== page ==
Cohen: Regular Season Importance

By Josh Cohen
January 24, 2012

ORLANDO -- Whoever says that the NBA’s regular season doesn’t really matter should definitely review the history of the NBA playoffs.

While the NBA’s regular season, even in this condensed 66-game season, may be somewhat long and grueling, it may be the most “important” regular season in all of professional sports.

What NBA teams do during the regular season has great relation to how they do in the postseason. The higher a team’s seed, the better their chances of advancing in the playoffs.

I decided to conduct some research and analyze what has transpired since the league adopted a 16-team playoff tournament in 1984.

For a lengthy period of time (until around the start of the 21st century), having the best record in a team’s respective conference heading into the playoffs was virtually essential to advancing to the NBA Finals and, on the whole, capturing the league championship.

Between 1984 and 2000, the No. 1 seeds in either the East or West won the NBA title 14 times (82 percent). While there has been some shift in this pattern, no team seeded lower than 3 in their respective conference has lifted the Larry O’Brien Trophy this century.

There have been two No. 4 seeds to earn a trip to The Finals before bowing out since 2006, including two seasons ago when the Boston Celtics stormed through the East and into the championship round.

It may seem logical that higher seeded teams accomplish more during the postseason, but what is often missed in the translation is that they became the higher seed for a reason.

For example, while we tend to forget what transpired on an unadorned January or February night, those wins and losses have relatively significant impact come playoff time.

Positioning in the playoffs is sometimes decided by one or two games. It's exactly why last season the Chicago Bulls never rested their stars down the stretch because they knew having a better record than any team in the Western Conference would allow them home court in The Finals.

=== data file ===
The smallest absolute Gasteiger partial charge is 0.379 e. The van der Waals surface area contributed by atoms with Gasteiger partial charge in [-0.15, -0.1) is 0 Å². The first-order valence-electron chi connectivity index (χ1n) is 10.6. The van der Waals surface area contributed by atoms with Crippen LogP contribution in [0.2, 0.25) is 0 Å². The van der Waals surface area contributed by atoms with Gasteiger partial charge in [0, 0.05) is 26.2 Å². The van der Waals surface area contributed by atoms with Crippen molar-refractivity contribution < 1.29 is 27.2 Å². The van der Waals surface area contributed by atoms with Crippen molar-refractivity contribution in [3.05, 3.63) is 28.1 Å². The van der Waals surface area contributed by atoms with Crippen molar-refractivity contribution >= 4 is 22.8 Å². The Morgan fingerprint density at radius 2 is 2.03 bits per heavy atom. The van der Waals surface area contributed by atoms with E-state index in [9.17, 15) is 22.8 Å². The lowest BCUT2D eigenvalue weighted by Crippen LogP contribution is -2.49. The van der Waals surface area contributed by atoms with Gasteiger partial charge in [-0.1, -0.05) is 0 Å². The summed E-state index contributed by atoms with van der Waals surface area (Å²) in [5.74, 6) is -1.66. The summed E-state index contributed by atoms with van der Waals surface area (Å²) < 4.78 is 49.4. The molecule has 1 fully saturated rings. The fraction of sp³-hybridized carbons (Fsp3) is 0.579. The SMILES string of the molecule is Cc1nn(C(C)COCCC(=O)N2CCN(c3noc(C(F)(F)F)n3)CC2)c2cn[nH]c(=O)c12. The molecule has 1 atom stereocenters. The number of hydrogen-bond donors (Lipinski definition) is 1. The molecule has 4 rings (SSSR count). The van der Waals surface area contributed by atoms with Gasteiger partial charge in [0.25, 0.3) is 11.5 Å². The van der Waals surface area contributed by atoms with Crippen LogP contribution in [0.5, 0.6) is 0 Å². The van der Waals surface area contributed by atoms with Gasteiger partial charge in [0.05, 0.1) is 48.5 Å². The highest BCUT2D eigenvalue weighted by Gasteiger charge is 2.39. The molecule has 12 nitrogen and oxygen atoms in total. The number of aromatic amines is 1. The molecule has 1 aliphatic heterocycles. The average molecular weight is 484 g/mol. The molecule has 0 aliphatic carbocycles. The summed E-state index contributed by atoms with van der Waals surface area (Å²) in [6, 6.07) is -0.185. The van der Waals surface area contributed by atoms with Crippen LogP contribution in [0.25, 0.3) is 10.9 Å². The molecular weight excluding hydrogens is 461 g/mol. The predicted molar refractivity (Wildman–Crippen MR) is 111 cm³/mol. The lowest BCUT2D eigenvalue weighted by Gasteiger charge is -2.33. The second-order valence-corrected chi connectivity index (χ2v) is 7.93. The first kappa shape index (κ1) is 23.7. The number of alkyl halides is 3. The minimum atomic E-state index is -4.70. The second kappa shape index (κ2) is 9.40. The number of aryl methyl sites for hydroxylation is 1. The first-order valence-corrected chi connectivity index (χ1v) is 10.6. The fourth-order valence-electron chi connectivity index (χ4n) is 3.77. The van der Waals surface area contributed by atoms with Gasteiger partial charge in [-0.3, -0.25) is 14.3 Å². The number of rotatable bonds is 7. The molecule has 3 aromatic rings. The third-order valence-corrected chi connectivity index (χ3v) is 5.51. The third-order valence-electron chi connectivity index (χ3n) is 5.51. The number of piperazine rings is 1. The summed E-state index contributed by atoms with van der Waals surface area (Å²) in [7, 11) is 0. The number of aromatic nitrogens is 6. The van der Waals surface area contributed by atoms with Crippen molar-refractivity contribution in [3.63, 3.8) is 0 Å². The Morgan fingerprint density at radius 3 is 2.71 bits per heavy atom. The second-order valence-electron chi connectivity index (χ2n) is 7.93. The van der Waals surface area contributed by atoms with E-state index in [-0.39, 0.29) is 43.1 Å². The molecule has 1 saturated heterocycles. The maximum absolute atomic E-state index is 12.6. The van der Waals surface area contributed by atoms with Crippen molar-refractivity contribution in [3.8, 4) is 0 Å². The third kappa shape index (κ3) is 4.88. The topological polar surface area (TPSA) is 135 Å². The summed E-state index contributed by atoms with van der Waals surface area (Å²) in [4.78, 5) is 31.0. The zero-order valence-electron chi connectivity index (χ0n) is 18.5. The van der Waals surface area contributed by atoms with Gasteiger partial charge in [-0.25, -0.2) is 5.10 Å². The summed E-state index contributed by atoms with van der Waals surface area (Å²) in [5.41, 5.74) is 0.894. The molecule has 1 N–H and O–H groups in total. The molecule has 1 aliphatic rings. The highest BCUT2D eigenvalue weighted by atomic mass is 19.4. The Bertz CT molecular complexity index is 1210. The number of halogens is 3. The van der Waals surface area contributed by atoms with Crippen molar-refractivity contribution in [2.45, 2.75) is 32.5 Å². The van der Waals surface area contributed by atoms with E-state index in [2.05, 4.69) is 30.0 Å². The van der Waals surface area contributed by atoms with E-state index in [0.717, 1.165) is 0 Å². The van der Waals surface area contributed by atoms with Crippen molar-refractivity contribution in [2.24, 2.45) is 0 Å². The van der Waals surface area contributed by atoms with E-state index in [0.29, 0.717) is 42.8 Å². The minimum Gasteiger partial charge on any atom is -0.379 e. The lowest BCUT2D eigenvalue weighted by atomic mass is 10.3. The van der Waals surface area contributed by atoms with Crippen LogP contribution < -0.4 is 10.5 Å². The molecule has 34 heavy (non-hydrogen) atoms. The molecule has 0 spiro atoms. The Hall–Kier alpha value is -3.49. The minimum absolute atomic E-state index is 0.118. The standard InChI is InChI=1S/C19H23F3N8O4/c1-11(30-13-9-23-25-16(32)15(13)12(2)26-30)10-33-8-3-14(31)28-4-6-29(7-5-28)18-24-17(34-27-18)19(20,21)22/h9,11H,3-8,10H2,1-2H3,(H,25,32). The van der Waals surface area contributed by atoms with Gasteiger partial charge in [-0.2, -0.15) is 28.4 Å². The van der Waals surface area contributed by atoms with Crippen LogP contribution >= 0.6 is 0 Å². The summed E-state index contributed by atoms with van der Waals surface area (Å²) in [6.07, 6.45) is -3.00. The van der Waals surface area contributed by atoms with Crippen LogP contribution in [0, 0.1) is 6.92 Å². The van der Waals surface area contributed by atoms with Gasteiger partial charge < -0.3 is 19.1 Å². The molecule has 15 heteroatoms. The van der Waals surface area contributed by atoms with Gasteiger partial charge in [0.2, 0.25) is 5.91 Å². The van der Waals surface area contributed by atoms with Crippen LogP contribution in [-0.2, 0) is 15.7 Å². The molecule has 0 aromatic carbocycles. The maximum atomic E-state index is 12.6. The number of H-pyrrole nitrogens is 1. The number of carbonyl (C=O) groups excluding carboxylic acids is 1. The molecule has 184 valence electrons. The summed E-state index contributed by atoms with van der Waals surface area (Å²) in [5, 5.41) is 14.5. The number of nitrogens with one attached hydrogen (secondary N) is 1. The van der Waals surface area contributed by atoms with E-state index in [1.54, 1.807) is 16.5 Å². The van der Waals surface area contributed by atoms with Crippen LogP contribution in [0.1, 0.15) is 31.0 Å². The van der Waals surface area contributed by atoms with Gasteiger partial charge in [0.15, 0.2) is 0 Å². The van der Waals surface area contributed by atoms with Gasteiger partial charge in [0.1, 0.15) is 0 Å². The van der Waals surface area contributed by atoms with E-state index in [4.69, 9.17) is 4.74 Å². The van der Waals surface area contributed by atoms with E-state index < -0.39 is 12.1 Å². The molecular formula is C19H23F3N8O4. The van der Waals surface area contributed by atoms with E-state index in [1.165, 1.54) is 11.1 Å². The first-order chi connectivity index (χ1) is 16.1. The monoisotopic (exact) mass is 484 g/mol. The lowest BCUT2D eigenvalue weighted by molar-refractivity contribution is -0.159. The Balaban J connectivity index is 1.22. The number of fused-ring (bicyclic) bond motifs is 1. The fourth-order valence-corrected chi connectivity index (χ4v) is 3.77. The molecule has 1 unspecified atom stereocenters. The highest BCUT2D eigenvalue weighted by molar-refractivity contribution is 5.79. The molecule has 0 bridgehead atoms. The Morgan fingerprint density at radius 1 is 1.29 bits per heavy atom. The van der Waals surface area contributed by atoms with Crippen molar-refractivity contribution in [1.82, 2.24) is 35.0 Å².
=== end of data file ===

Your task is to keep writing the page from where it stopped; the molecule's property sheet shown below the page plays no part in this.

Below is a table of round-by-round results of the record teams have when they possess home-court advantage since 1984.

While it is certainly no foregone conclusion that if a team earns the No. 1 seed in their respective conference they will ultimately capture the title, percentages are certainly in their favor.

Since 1984 when the playoffs expanded to 16 teams, 18 times has a No. 1 seed in the East or West won the title. Keep in mind, though, that not always has the No. 1 seed that won had the best overall league record heading into the postseason.

Never have teams seeded 4, 5, 7 or 8 in this time frame won the championship. The 1994-95 Houston Rockets are the lowest seeded team (No. 6) to hoist the trophy. The 1999 New York Knicks, who were seeded No. 8, advanced to The Finals before losing to the San Antonio Spurs.

Below is a table of the number of times each conference seed has claimed the NBA title since 1984.

Only six times since 1984 have the NBA Finals occurred without at least one No. 1 seed involved.

Five of these happenings have transpired in the last seven years. It’s very possible that because the talent pool is so far greater than it used to be, there is more competitive balance.

Below is a table of the Finals matchups that did not include a No. 1 seed since 1984.

However, for mysterious reasons, earning the No. 1 seed in the Eastern Conference has proven recently to be disadvantageous. Since 2003, only once has a team seeded No. 1 in the East advanced to the NBA Finals (2008 Boston Celtics).

The conclusion to this research is that the NBA's regular season is much more significant than it may seem. While it is not imperative to end up with the best overall record or the No. 1 seed in each conference, it is helpful and the underlining point to all players is that every game should matter from late October to mid April.

As a result, I expect all of the teams that are in contention for the best records in their respective conference to play like it is already the playoffs.

While it's obvious that every game in the NFL's regular season is critical since there are only 16 games, once a team advances to the playoffs, seeding is relatively insignificant.

Since 2006, two No. 6 seeds and one No. 5 seed have won the Super Bowl. This meaning that the eventual champion won three consecutive road games before claiming the ultimate prize on a neutral field. If the New York Giants beat the New England Patriots in a couple of weeks in Super Bowl XLVI, this will be the fifth time in the last seven years that a team who did not have a First Round bye won the Super Bowl.

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